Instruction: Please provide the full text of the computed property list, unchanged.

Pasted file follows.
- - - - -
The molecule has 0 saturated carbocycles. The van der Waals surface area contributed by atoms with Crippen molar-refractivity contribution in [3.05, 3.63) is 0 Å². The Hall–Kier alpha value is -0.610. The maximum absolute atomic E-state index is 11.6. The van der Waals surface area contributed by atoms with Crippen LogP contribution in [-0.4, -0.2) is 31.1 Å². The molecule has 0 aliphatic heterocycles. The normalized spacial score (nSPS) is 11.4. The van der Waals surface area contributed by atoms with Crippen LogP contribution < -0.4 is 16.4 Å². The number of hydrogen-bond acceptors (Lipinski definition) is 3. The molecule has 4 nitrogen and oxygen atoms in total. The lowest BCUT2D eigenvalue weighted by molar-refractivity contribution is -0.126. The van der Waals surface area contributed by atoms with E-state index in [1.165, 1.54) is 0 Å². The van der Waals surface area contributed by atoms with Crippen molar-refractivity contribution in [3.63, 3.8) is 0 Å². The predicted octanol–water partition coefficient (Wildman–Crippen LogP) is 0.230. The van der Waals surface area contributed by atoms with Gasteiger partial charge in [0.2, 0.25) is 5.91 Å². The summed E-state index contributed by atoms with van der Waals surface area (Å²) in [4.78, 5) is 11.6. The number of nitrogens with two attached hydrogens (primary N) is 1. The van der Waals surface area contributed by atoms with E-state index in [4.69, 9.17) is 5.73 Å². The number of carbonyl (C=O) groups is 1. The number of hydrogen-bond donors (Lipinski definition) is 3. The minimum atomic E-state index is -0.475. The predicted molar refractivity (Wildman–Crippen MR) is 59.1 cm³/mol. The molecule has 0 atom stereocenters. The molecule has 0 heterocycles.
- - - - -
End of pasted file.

The molecule has 0 saturated carbocycles. The van der Waals surface area contributed by atoms with Crippen molar-refractivity contribution in [3.05, 3.63) is 0 Å². The Hall–Kier alpha value is -0.610. The maximum absolute atomic E-state index is 11.6. The van der Waals surface area contributed by atoms with Crippen LogP contribution in [-0.4, -0.2) is 31.1 Å². The molecule has 0 aliphatic heterocycles. The normalized spacial score (nSPS) is 11.4. The van der Waals surface area contributed by atoms with Crippen LogP contribution < -0.4 is 16.4 Å². The number of hydrogen-bond acceptors (Lipinski definition) is 3. The molecule has 4 nitrogen and oxygen atoms in total. The lowest BCUT2D eigenvalue weighted by molar-refractivity contribution is -0.126. The van der Waals surface area contributed by atoms with E-state index in [1.165, 1.54) is 0 Å². The van der Waals surface area contributed by atoms with Crippen molar-refractivity contribution in [3.63, 3.8) is 0 Å². The predicted octanol–water partition coefficient (Wildman–Crippen LogP) is 0.230. The van der Waals surface area contributed by atoms with Gasteiger partial charge in [0.2, 0.25) is 5.91 Å². The summed E-state index contributed by atoms with van der Waals surface area (Å²) in [4.78, 5) is 11.6. The number of nitrogens with two attached hydrogens (primary N) is 1. The van der Waals surface area contributed by atoms with E-state index in [4.69, 9.17) is 5.73 Å². The number of carbonyl (C=O) groups is 1. The number of hydrogen-bond donors (Lipinski definition) is 3. The minimum atomic E-state index is -0.475. The predicted molar refractivity (Wildman–Crippen MR) is 59.1 cm³/mol. The molecule has 0 atom stereocenters. The molecule has 0 heterocycles.